St. Petersburg: I passed three young men, probably not much older than 20, sitting on St. Petersburg main road Nevsky Prospect at about 12pm on a Saturday morning. The men said they were returning home from clubbing all night...and all morning.
St. Petersburg: Katya and Dasha, 14, grew up in Vladivostok in a military family and moved to St. Petersburg. They were walking along Rubenshtein, a popular street lined with cafes, restaurants and bars.
St. Petersburg: Konstantin, early 30s, was sitting with his friend on a bench near Palace Square in St. Petersburg just before sunset. Konstantin said he works in the construction industry and dreams of building his own boutique hotel in the cultural capital. But not just any hotel...Konstantin says he wants one that rotates. When I asked if that is even possible, he said he still has to figure out how the plumping would work in such a building.
MOSCOW: On her 5th birthday, St. Petersburg-native Katerina performed a ‘solo-concert’ for her grandfather at home. She said she loved to sing from childhood, but only fell in love with opera when she was 14 after hearing a performance in her hometown. Thereafter, she would occasionally attend the opera by herself. Her interest didn't initially find appreciation. As she was a good student, her teaches encouraged her to study law. Her mom wanted to her to study languages. ‘’People said, don’t you want to do something serious?’’ Katerina said she insisted on attending a special opera school. Last month she again gave a solo-performance…this time at the St. Petersburg Philharmonic Hall. She is currently in the Russia-wide ‘Voice’ competition.
ST. PETERSBURG: Elizaveta, 16, was walking around the center of St. Petersburg in this t-shirt. She said she would never wear such a shirt if the same words were written in Russian. Elizaveta, who bought the shirt for 350 rubles ($5.50), said her mom didn't understand the words.
MOSCOW: Denis is due to become a father for the first time in January. His family will then be seven: him, his wife and newborn and four huskies, including two puppies. Raised in Yakutia, Denis acquired the Huskies a few years ago only after he settled down in the St. Petersburg suburbs. Ironically, the gave rise to a business... While working at a printing company, Denis made a t-shirt with the image of his huskies. As often happens, friends asked for one, Denis printed 50 more and they went quickly. ''It made me realize that people are interested in this and I decided to continue in this direction. Denis quit his job and created his own clothing brand under the name Taiga. The toughest thing at the moment is the strenthening dollar, said Denis. It is pushing up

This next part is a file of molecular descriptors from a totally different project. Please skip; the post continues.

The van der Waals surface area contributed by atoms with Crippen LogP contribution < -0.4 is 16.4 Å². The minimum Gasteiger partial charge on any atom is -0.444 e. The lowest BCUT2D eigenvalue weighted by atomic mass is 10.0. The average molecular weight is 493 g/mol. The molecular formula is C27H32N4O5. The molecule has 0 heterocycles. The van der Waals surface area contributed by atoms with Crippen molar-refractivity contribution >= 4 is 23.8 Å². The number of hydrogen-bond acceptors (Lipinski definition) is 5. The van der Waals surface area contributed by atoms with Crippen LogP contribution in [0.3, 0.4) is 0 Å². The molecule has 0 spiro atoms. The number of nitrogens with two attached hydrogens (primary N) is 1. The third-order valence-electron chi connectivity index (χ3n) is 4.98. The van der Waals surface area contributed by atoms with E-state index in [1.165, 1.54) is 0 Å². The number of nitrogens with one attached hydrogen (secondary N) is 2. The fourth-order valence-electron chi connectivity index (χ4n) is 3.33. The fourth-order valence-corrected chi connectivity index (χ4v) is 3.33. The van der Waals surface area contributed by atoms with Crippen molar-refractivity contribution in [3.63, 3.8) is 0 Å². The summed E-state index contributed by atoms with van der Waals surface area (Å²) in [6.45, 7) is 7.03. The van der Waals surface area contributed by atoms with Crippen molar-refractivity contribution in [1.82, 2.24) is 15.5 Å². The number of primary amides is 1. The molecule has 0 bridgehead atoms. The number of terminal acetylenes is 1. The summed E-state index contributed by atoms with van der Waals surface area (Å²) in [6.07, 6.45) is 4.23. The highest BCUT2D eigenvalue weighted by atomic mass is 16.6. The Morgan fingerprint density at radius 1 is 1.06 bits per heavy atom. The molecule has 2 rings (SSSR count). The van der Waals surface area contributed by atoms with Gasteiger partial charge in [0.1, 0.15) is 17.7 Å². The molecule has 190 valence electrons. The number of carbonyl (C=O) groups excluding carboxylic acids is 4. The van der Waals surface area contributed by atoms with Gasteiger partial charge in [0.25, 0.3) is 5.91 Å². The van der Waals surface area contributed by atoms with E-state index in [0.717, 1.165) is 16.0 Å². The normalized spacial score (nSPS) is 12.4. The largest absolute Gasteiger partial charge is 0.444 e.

ST. PETERSBURG: Grigory jumped onto his old-school bike and said he was headed to his sport goods store. I asked him he got into the business. He said he began to run on jumping stilts about 7 years ago. He liked it and decided to buy a pair for himself and his two sons. After two years, the hobby turned into a business…Grigory bought an internet store selling jumping stilts. This spring, he and his eldest son Ivan opened the store on Nevsky Prospect, selling stilts, rollerblades, foot scooters, pogo sticks among other things. The story doesn’t end there. In 2010, Grigory got into pneumatic pogo sticks with his youngest son Dmitry. After two years of practicing, his son really progressed. In 2013, Dmitry won a championship and in 2014 he became an official rider for the Xpogo team. You can read about his Dmitry at www.xpogo.com - his photo and bio are there. Grigory said Dmitry holds a Guinness record. One of his trademark jumps is called the ‘Vodka flip.'
ST. PETERSBURG: When an unknown girl ‘liked’ one of Evgeny’s photos on his VK page, he wrote her to inquire. They soon went on a date, but there was no spark. However, a few days later, not wanting to go to the movies by himself, Evgeny invited her out again. Something clicked. As their one year anniversary approached in March, Evgeny looked for a ring, but couldn’t find the one he wanted. So, one their anniversary day, he proposed, using a ‘ring’ made of foil from a bubble gum wrap. She accepted (and sent her mom a photo of the ‘ring’). Having just taken a big step in his life with the opening of the franchise barbershop Top Gun in St. Petersburg at the end of May with his university buddy, Evgeny - who just turned 30 in June - has just taken another big step, having married his girlfriend last week.
ST. PETERSBURG: Vladimir recalled skateboarding in St. Petersburg as a teenager in the late 1990s. Some kids would add a layer of leather to their sneakers to prevent them from getting worn so quickly. Foreign made sneakers were expensive and hard to come by back then, he recalled. If someone got a pair of the latest sneakers, everyone would know about it. That gave birth to Vladimir's original interest in sneakers. Fifteen years later - and having read Soviet manuals and youtube videos - the 31 year-old is hand making sneakers and shoes in a small shop under the brand name Afour Custom www.afourcustom.ru His advice to young people wanting to start their own business: "be prepared to be your own cleaner, shipper, designer and economist."
ST. PETERSBURG: People are no longer afraid to start their own business," says Anya, a 28yo mother & founder of Z!Boot. She has been producing hand-made shoes in a 20sqm workshop in an old factory in St. Pete for the past 3 years. Like many start ups, she began making shoes at home. To learn to produce from scratch, she took a sewing course at night while getting her shoe design degree during the day. Now she has 4 workers, including her mom, and they produce weekly 50-100 pairs of shoes. While most of the shoes are sold to Muscovites, a few go abroad. Anya, who says she is a creative person, doesn’t dream of her own mass production. She wants to continue producing hand-made shoes and has given herself the goal of doubling output over the next year.